Narcissus and Goldmund

312 pages

Published Jan. 5, 1971 by Bantam Books.

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4 stars (3 reviews)

First published in 1930, Narcissus and Goldmund is the story of two diametrically opposite men: one, an ascetic monk firm in his religious commitment, and the other, a romantic youth hungry for worldly experience. Hesse was a great writer in precisely the modern sense: complex, subtle, allusive: alive to the importance of play. Narcissus and Goldmund is his very best. What makes this short book so limitlessly vast is the body-and-soul-shaking debate that runs through it, which it has the honesty and courage not to resolve: between the flesh and spirit, art and scientific or religious speculation, action and contemplation.

38 editions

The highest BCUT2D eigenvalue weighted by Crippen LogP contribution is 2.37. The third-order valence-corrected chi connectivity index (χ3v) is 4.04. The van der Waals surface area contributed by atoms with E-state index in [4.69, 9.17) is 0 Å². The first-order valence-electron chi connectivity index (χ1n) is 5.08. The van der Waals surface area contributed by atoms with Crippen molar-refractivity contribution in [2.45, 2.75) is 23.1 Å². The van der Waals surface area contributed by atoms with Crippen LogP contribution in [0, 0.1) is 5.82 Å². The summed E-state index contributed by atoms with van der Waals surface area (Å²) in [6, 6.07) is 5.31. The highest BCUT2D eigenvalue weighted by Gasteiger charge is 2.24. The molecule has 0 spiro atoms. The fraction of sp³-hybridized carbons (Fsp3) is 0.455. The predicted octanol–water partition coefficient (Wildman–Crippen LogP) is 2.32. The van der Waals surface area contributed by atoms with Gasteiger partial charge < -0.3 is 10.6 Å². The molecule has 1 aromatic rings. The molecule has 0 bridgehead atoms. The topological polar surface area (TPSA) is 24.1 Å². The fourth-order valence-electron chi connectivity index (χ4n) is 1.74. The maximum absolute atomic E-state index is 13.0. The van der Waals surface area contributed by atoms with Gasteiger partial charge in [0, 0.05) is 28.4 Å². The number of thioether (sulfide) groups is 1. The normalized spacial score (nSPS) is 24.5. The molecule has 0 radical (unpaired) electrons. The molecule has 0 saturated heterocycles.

Review of 'Narcissus and Goldmund' on 'GoodReads'

4 stars

Pretty good book exploring the differences/similarities between rationalism and creativity. I enjoyed the conversations between the two title characters explaining their points of view both at the beginning and the end of the story. It was also fun to see how similar Goldmund's ideas matched my own during my early 20s. I also enjoyed Narcissus's explanations of how a thinker applies their use of logic towards daily life. Goldmund is really a dirtbag and uses people for his own gains, however I felt I couldn't dislike his character. Overall it was a great read and possibly some of Hesse's best written prose.

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3 stars
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5 stars


  • Teacher-student relationships -- Germany -- Fiction.